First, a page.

“Lester Bangs attended Grossmont College from 1966 to 1968,” says English professor Raul Sandelin of the late rock critic for Rolling Stone, Creem, and the Village Voice. “The school is honoring its former alum with a posthumous Walk of Fame–style bronze star plaque, which we’re dedicating in a ceremony on Friday, May 21, at 10:30 a.m. in the Grossmont Quad.”
Sandelin heads up the Lester Bangs Grossmont Archive. “It’s an ongoing online collection that features articles by and about [Bangs]; related MP3s, photos, interviews, audio, video, and other materials are always coming in.”
Born at Escondido Community Hospital in December 1948, Leslie Bangs attended Lincoln School before moving with his mom through several apartments around El Cajon. By the time he was living on Lexington Avenue and attending El Cajon Valley High School, where he graduated in 1966, he had already changed his name from Leslie to Lester.
“I came from a spic suburb full of Mexicans that eat tacos all the time,” Bangs is quoted saying in the book Let It Blurt: The Life and Times of Lester Bangs. The albums that fired his interest in music, most notably by Miles Davis, were purchased in El Cajon from the record bin of a Thrifty drugstore.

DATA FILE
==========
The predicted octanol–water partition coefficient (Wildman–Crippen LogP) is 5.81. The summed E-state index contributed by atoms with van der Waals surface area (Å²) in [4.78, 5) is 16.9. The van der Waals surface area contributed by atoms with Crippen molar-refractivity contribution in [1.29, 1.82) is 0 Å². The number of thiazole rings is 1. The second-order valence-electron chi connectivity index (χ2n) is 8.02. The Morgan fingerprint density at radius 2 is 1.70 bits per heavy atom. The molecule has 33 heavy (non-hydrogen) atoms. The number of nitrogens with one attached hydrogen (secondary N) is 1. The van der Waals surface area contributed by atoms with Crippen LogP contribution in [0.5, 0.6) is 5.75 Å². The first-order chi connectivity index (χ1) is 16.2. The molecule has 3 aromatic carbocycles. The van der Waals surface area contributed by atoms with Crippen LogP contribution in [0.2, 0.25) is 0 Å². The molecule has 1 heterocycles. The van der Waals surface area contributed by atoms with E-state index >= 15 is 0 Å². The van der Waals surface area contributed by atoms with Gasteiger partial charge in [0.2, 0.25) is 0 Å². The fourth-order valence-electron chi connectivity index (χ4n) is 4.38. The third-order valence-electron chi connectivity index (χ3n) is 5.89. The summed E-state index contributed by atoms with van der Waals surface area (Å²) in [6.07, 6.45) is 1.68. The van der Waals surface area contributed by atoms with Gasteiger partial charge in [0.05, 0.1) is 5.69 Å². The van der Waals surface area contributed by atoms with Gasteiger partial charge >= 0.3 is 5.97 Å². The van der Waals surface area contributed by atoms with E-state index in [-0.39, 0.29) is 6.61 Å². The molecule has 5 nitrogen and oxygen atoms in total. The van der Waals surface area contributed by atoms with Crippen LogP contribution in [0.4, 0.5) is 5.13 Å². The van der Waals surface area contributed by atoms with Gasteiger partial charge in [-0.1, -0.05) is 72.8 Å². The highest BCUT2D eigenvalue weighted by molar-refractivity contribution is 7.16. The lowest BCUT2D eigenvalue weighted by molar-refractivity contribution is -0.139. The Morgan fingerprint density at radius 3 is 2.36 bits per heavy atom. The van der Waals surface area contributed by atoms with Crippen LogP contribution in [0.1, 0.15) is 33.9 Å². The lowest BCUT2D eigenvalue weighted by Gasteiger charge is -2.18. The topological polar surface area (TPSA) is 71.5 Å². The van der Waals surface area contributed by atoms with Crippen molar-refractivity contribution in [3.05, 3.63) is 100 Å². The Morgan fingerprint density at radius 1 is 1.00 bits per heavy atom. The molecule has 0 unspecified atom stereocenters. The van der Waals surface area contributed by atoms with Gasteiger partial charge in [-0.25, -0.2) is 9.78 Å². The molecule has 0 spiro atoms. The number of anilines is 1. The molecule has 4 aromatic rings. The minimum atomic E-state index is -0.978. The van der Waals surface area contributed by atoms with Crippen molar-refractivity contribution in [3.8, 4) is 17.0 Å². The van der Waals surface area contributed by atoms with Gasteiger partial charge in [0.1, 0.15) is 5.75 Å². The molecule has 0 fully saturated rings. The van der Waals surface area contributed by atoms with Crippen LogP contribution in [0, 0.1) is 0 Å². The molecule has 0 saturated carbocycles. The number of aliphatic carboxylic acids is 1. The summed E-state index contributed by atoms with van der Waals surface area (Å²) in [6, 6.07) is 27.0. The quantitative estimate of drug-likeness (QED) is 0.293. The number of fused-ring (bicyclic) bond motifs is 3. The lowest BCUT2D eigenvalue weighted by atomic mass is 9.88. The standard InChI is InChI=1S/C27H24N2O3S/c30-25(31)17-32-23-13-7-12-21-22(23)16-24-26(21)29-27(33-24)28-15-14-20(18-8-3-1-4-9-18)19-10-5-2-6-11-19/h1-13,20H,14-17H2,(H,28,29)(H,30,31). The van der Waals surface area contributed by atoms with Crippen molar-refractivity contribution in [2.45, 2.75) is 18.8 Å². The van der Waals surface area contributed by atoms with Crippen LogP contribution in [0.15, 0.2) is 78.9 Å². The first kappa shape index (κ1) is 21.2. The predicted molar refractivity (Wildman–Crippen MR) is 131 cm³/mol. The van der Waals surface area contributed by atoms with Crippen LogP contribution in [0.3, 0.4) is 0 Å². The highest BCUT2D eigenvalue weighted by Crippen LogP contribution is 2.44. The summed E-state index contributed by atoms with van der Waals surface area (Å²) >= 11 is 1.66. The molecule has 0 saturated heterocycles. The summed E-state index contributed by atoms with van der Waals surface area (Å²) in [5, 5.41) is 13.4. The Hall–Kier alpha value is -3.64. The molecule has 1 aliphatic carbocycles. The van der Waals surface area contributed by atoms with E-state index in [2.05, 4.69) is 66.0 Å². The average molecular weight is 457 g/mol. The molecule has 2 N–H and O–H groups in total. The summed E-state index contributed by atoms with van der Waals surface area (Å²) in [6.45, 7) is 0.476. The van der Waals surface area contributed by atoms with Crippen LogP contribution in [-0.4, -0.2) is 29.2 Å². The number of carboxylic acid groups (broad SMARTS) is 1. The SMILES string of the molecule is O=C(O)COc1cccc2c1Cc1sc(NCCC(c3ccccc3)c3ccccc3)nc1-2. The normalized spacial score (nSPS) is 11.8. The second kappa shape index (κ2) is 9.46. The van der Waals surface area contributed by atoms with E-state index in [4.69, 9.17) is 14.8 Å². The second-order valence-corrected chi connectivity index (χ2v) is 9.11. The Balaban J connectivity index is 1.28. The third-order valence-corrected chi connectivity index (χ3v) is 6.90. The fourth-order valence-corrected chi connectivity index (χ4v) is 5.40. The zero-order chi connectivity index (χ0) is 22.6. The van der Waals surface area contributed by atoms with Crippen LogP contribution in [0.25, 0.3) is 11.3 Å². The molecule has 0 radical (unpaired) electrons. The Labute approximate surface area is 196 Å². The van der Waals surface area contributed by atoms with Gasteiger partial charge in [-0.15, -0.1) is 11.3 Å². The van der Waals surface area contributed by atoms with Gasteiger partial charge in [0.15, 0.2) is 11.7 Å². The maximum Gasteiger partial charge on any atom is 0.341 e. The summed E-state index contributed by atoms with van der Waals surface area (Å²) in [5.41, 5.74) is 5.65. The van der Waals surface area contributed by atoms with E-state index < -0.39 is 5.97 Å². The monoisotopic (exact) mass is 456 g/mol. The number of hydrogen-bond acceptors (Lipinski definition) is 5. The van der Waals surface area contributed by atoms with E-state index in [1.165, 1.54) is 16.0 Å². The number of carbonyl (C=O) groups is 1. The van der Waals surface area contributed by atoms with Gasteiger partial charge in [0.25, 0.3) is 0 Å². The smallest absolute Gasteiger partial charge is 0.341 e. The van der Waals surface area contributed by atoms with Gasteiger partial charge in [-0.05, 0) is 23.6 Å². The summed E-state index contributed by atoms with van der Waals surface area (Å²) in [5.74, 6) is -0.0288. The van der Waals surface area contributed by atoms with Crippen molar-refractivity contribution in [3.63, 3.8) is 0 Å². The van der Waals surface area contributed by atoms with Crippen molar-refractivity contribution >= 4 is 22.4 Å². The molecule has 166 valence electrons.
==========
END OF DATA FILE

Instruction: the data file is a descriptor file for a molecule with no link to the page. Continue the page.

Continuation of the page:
In 1968, Bangs was still attending teen dances at the old Moose Hall and reading his poetry at a La Mesa coffeehouse, Land of Odin. After crashing for a while near Mount Helix with several musician friends, he moved back into his mom’s two-bedroom apartment on First Street. Friends say he spent his time getting high and grooving on the Velvet Underground, until taking a job at Streicher’s shoe store in Mission Valley.
He got fired from the shoe biz in 1969, but by then he’d already spotted an ad in Rolling Stone, inviting prospective writers to submit album reviews for possible publication.
Bangs (portrayed in Almost Famous by Philip Seymour Hoffman) died of a multidrug overdose in April 1982. According to The Official Punk Rock Book of Lists, he was listening to the Human League album Dare when he died.
Professor Sandelin says, “We’re still looking for writings about Lester and testimonials by people who knew him.”
Not everyone who knew Bangs would praise the caustic critic. Who singer Roger Daltrey was once quoted saying, “When I see Lester Bangs, I’m gonna set him on fire and piss on him.”
Lou Reed was even more succinct: “I wouldn’t shit in Lester’s nose.”